But-and this is a really important point, which I accept is really difficult for us and difficult for everybody to deal with-because we are building for the long term here and because we do not think that shortterm fixes work, we accept that many of the things we are doing are likely to yield dividends in later years, rather than earlier ones-in some cases, alas, beyond the time of the Parliament. We hope we can show some significant progress within the lifetime of the Parliament in many of these areas, but it is a very determined approach, which Danny and I and the Prime Minister and Deputy Prime Minister and other colleagues around the Cabinet table have taken, not to find quickfix methods of getting good outcomes results for a period, just because of the electoral cycle. We are trying to build structures that deliver good, sustainable, longterm outcomes and therefore the progress in many cases will be relatively slow. I would ask-I do not expect to be given much quarter on this-but I would ask the Committee and, indeed, the public in general to recognise that that is the process we are going through and that this is a longterm approach.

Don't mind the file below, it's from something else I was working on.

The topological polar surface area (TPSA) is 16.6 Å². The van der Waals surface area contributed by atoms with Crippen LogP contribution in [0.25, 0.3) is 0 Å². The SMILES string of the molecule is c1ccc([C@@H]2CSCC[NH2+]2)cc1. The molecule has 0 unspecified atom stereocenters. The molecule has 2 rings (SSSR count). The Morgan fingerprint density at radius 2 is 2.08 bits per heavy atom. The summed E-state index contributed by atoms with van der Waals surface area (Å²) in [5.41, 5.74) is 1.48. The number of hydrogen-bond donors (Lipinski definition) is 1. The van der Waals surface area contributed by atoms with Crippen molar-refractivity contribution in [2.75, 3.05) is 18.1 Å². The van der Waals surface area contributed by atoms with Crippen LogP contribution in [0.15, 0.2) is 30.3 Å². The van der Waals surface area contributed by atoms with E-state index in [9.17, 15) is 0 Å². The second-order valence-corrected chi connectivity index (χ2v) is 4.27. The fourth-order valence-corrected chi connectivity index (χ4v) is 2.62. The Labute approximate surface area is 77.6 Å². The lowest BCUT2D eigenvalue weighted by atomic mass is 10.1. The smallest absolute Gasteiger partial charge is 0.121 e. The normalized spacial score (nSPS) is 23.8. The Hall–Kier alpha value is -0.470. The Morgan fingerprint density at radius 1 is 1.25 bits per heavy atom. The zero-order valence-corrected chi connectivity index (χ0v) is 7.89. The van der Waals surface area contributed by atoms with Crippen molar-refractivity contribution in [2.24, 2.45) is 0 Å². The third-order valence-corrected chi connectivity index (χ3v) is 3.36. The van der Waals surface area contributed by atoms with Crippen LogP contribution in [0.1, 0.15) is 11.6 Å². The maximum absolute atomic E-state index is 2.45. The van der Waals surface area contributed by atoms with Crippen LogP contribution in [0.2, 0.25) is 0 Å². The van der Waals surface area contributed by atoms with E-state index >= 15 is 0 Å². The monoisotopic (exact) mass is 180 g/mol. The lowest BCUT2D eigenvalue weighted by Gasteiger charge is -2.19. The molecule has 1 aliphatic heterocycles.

Q134 Austin Mitchell: We are getting anxious, Chair, because politicians talk more than civil servants. But I am getting puzzled too, because under your brilliant, perceptive questioning, and that of Anne, this concept is becoming more and more nebulous. Oliver tells us they are what they are and not what they claim to be in the title "business plans". He is also telling us it is a means of keeping Departments accountable, whereas the civil servants told us that transparency can drive development. So the purpose is to make information available to us-that is the Committee-to Departments and to the public at large. Transparency is the driver, not accountability or instructions from on high. I put it to you that they are really a gloss on a mess. In other words, these business plans were arrived at after a process of cuts that was massive and lacerating and that was not rational at all-it was a panic measure-and Departments are then invited to go away and form a business plan around that.